Another no news trivia – the major on-line Bridge Playing website – Bridge Base – got overwhelmed big time this weekend. If you don’t play bridge, you won’t understand – but there are literally thousands of folks that do play bridge, most of them in Clubs scattered all over the US and Canada and the rest of the world. All have been closed – and all these folks now have time on their hands. Result – the on-line site got swamped. I’m betting that Netflix, Amazon Prime, and other’s of that ilk are also getting hit big time. My son who does IT says that the ‘Cloud’ is suffering as well.

My question to you – my readers – what are you doing? What are your kids doing? Are any of you Covid-19 positive? Did you get really sick? I realize that we’re hardly a news worthy group, but I’m wondering. Right now I don’t personally know anyone with the Virus – and I’m hoping it stays that way.

Signing off to admire the beach and sun, and hope to Heaven that this too shall pass – The Soup Lady

If Nothing goes Wrong – It’s not an Adventure!


Ugg – I hate to travel. Well, not the meeting new people, seeing new things and visiting new places part of traveling – it’s the TRAVEL part of travel that drives me bonkers.

I never sleep the night before I have to fly – too many things can go wrong… And it’s more fun to start a trip exhausted, right?

So – Night before we had to fly home from Japan was no different than any other night before a big TRAVEL – I couldn’t sleep. But eventually dawn comes, and the Intrepid Traveler – who has no such issues – wakes up cheerful as always. I’m just tired.

We spend our last day in Japan looking for souvenirs to bring home – we have lists and we try hard to get stuff folks will like without breaking our poor bank – and eventually, we head off the airport. We each buy a package of sushi to have as a last meal… The grocery store Sushi in Japan seriously rocks – it’s so yummy – and we know that whatever we’re served on the plane – this will be much better.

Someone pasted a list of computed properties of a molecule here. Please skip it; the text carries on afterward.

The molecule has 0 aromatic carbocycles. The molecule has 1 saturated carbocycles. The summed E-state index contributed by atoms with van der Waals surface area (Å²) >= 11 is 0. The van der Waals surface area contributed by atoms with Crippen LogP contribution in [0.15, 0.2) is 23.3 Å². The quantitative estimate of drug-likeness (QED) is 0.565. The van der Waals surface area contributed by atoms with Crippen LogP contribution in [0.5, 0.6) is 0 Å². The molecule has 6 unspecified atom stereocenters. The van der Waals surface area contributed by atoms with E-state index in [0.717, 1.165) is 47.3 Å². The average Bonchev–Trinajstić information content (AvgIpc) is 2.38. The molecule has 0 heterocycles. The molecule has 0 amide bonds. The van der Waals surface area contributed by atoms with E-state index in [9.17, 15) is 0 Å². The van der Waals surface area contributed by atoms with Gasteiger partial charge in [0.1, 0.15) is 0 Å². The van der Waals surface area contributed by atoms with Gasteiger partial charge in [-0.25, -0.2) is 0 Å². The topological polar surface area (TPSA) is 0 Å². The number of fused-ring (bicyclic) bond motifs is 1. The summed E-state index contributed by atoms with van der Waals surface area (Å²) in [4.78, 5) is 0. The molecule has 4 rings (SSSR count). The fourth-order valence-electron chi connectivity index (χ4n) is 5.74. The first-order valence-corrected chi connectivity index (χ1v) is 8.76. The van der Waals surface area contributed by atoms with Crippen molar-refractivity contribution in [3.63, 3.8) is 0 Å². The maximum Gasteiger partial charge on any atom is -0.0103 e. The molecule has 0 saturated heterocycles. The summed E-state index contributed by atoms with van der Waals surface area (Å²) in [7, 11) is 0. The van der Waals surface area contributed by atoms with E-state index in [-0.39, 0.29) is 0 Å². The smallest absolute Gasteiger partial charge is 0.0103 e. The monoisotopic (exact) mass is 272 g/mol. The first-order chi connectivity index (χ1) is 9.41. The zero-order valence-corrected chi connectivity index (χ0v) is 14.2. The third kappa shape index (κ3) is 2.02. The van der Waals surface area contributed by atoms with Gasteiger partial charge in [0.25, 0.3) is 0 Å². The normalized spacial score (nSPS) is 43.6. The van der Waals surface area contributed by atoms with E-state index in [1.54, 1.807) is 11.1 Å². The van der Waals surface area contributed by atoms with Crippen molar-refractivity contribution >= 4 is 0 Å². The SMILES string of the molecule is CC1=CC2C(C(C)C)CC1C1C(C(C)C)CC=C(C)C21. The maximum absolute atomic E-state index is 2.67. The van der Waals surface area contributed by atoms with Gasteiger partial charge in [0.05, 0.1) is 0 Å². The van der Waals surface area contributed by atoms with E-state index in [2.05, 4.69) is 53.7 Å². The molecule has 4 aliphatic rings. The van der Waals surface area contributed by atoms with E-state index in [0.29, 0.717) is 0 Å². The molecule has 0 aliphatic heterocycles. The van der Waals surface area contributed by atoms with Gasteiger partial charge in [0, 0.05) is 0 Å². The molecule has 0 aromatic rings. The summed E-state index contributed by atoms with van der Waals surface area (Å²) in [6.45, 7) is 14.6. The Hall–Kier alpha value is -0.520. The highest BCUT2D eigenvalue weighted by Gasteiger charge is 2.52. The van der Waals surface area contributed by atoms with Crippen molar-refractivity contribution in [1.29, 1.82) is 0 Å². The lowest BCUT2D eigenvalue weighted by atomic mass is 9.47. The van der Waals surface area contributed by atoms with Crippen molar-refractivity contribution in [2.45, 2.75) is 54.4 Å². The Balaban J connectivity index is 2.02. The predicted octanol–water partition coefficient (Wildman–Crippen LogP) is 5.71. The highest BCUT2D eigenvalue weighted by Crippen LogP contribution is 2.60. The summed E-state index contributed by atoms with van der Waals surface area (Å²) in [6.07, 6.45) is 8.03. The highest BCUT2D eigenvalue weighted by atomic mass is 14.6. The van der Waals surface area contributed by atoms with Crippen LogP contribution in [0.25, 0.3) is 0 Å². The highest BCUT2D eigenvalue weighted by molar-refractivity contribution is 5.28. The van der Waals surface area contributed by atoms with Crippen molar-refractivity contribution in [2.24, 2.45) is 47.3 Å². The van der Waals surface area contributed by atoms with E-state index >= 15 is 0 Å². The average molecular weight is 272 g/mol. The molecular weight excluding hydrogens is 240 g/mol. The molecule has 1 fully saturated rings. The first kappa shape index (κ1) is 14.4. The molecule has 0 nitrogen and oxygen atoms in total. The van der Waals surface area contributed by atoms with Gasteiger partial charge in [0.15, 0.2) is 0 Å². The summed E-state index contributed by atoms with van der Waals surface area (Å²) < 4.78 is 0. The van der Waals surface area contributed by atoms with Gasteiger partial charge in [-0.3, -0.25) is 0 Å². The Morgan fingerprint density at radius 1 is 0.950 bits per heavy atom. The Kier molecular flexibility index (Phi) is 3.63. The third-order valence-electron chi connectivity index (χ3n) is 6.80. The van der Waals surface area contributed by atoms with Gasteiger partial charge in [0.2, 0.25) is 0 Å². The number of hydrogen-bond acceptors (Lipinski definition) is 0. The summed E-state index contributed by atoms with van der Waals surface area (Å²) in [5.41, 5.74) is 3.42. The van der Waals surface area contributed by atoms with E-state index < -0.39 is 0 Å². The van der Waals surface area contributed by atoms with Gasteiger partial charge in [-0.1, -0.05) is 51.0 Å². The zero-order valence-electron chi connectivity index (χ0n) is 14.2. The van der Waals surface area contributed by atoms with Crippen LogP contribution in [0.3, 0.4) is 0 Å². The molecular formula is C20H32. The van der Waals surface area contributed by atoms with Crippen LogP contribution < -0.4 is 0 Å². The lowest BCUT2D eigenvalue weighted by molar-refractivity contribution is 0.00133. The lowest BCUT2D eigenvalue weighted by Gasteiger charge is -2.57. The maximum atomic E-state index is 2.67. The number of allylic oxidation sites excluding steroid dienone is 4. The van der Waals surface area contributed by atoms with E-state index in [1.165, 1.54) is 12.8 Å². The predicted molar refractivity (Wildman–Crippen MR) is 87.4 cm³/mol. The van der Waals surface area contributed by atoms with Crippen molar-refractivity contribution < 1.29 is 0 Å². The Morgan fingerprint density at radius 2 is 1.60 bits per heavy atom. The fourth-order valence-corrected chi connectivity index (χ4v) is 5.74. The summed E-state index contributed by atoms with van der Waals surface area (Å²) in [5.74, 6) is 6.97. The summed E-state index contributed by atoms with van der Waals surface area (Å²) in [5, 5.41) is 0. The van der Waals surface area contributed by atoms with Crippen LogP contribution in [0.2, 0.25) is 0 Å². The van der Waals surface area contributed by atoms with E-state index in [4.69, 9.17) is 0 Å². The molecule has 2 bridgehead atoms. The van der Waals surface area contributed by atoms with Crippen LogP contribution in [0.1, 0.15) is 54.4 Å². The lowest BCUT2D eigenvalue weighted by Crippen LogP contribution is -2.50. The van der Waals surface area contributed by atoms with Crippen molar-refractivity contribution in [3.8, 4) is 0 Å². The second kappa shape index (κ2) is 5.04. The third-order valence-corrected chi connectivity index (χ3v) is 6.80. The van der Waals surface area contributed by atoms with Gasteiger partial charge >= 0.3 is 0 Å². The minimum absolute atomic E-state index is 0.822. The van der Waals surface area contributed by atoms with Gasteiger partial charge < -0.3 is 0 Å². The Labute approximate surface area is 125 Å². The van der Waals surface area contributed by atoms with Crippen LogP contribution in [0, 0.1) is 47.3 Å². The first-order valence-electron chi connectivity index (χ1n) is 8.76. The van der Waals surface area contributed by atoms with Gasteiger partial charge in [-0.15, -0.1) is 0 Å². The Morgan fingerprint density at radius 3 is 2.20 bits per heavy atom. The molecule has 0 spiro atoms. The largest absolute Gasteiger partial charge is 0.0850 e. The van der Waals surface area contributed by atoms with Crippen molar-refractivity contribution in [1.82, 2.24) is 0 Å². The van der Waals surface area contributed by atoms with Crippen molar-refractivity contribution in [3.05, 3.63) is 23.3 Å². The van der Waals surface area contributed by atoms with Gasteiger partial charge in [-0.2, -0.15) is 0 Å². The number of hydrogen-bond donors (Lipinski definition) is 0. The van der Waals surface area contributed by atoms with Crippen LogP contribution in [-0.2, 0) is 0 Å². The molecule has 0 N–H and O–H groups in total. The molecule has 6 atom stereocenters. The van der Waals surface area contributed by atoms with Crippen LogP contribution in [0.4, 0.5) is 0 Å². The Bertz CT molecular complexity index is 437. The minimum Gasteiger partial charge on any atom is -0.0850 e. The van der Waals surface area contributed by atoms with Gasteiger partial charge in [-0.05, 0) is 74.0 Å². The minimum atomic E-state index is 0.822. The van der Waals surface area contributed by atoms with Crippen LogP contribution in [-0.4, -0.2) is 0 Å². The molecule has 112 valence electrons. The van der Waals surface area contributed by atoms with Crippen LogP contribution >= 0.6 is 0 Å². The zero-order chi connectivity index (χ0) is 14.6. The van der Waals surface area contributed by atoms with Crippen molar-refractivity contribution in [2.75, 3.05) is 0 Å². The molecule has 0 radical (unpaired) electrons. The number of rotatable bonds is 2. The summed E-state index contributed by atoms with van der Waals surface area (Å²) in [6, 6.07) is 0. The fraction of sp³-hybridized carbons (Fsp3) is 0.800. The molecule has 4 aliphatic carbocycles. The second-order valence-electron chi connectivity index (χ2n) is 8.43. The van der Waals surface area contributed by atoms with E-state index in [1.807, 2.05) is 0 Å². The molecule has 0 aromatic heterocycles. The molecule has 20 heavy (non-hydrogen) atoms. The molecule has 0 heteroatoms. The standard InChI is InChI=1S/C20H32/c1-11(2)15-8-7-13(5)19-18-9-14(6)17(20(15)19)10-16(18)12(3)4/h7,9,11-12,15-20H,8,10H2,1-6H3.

Quick train trip (200 Yen or $2 Canadian) and we’re at the Airport. Check-in is easy, security is easy, boarding is easy. Things are going too well to be honest.

The flight is full, full, full. My seat mate is a young man from Vietnam, heading back home to the US. The seriously older gentleman behind the intrepid Traveler is also from Vietnam, being sent to Phoenix by his family. His son dropped him at the airport – I’m guessing (hoping) that another family member is going to meet him in Phoenix. He’s just a bit confused about why he’s on the airplane, but the crew takes it in stride and gets him seated and his carry-on bag safely stowed above his head.

This is actually a problem. He wants his bag, speaks neither Japanese nor English, and gets more and more concerned about his bag as the pre-flight stuff moves forward. The plane takes off – and he’s quickly up and moving around trying to locate his bag. I only know this because the only person on the plane who can talk to him and also talk to the crew is my seat mate.

Apparently the older gentleman doesn’t understand that the plane is in the air – and wants to get out. He also wants his bag. And he’s roaming around thru economy, Economy Plus, and First Class. The flight crew really don’t want him roaming First Class – Economy is apparently ok.

The crew has their hands full trying to get him to stay seated. With the help of my seat mate, eventually they realize that they need to let him hold his carry-on – at least he’s less alarmed when he knows where that is.